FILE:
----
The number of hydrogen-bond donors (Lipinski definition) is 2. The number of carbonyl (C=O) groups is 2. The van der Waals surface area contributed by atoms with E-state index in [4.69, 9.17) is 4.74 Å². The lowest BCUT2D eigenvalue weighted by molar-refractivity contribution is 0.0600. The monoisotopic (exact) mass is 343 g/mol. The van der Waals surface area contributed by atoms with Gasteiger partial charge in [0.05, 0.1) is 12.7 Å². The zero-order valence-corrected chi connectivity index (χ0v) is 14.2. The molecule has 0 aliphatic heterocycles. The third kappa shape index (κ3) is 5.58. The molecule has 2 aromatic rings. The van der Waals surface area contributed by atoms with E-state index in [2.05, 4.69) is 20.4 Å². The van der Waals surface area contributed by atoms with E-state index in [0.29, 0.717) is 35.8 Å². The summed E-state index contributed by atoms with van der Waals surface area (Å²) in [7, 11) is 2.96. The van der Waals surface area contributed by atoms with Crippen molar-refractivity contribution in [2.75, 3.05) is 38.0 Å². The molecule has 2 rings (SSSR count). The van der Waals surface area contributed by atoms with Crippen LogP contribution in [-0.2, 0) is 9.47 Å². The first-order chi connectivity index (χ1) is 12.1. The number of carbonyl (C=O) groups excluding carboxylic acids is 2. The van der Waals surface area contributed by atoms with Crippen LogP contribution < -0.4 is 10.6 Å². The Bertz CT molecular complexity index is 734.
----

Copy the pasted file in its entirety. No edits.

The number of hydrogen-bond donors (Lipinski definition) is 2. The number of carbonyl (C=O) groups is 2. The van der Waals surface area contributed by atoms with E-state index in [4.69, 9.17) is 4.74 Å². The lowest BCUT2D eigenvalue weighted by molar-refractivity contribution is 0.0600. The monoisotopic (exact) mass is 343 g/mol. The van der Waals surface area contributed by atoms with Gasteiger partial charge in [0.05, 0.1) is 12.7 Å². The zero-order valence-corrected chi connectivity index (χ0v) is 14.2. The molecule has 0 aliphatic heterocycles. The third kappa shape index (κ3) is 5.58. The molecule has 2 aromatic rings. The van der Waals surface area contributed by atoms with E-state index in [2.05, 4.69) is 20.4 Å². The van der Waals surface area contributed by atoms with E-state index in [0.29, 0.717) is 35.8 Å². The summed E-state index contributed by atoms with van der Waals surface area (Å²) in [7, 11) is 2.96. The van der Waals surface area contributed by atoms with Crippen molar-refractivity contribution in [2.75, 3.05) is 38.0 Å². The molecule has 2 rings (SSSR count). The van der Waals surface area contributed by atoms with Crippen LogP contribution in [-0.2, 0) is 9.47 Å². The first-order chi connectivity index (χ1) is 12.1. The number of carbonyl (C=O) groups excluding carboxylic acids is 2. The van der Waals surface area contributed by atoms with Crippen LogP contribution < -0.4 is 10.6 Å². The Bertz CT molecular complexity index is 734.